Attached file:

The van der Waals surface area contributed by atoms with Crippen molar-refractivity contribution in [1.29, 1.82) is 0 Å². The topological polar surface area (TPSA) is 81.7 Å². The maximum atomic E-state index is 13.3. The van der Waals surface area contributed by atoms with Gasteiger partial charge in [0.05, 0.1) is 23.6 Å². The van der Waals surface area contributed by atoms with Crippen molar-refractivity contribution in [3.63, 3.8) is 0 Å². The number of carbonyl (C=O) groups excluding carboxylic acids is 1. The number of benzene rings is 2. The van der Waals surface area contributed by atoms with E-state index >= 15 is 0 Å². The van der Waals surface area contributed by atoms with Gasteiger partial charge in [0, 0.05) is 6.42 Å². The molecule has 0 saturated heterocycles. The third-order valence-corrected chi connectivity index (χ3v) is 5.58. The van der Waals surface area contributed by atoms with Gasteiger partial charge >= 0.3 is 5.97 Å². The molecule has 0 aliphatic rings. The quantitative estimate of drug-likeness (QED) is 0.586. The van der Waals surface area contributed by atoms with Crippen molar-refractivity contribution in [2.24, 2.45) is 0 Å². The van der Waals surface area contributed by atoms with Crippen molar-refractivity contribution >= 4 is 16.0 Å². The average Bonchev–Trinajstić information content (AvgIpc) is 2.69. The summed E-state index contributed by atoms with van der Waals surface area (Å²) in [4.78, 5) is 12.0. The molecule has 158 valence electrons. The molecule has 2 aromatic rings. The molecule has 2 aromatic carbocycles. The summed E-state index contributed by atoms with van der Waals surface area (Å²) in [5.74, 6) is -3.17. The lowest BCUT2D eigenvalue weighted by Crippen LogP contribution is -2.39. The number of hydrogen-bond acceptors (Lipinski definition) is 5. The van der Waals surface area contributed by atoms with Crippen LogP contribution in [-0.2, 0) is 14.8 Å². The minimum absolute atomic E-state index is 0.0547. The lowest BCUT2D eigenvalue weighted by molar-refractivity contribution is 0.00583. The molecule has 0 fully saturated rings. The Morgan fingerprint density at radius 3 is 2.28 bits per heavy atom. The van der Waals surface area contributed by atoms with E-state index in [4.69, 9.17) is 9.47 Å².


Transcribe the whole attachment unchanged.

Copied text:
The van der Waals surface area contributed by atoms with Crippen molar-refractivity contribution in [1.29, 1.82) is 0 Å². The topological polar surface area (TPSA) is 81.7 Å². The maximum atomic E-state index is 13.3. The van der Waals surface area contributed by atoms with Gasteiger partial charge in [0.05, 0.1) is 23.6 Å². The van der Waals surface area contributed by atoms with Crippen molar-refractivity contribution in [3.63, 3.8) is 0 Å². The number of carbonyl (C=O) groups excluding carboxylic acids is 1. The number of benzene rings is 2. The van der Waals surface area contributed by atoms with E-state index >= 15 is 0 Å². The van der Waals surface area contributed by atoms with Gasteiger partial charge in [0, 0.05) is 6.42 Å². The molecule has 0 saturated heterocycles. The third-order valence-corrected chi connectivity index (χ3v) is 5.58. The van der Waals surface area contributed by atoms with Gasteiger partial charge >= 0.3 is 5.97 Å². The molecule has 0 aliphatic rings. The quantitative estimate of drug-likeness (QED) is 0.586. The van der Waals surface area contributed by atoms with Crippen molar-refractivity contribution in [2.24, 2.45) is 0 Å². The van der Waals surface area contributed by atoms with Crippen molar-refractivity contribution >= 4 is 16.0 Å². The average Bonchev–Trinajstić information content (AvgIpc) is 2.69. The summed E-state index contributed by atoms with van der Waals surface area (Å²) in [4.78, 5) is 12.0. The molecule has 158 valence electrons. The molecule has 2 aromatic rings. The molecule has 2 aromatic carbocycles. The summed E-state index contributed by atoms with van der Waals surface area (Å²) in [5.74, 6) is -3.17. The lowest BCUT2D eigenvalue weighted by Crippen LogP contribution is -2.39. The number of hydrogen-bond acceptors (Lipinski definition) is 5. The van der Waals surface area contributed by atoms with Crippen LogP contribution in [-0.2, 0) is 14.8 Å². The minimum absolute atomic E-state index is 0.0547. The lowest BCUT2D eigenvalue weighted by molar-refractivity contribution is 0.00583. The molecule has 0 fully saturated rings. The Morgan fingerprint density at radius 3 is 2.28 bits per heavy atom. The van der Waals surface area contributed by atoms with E-state index in [4.69, 9.17) is 9.47 Å².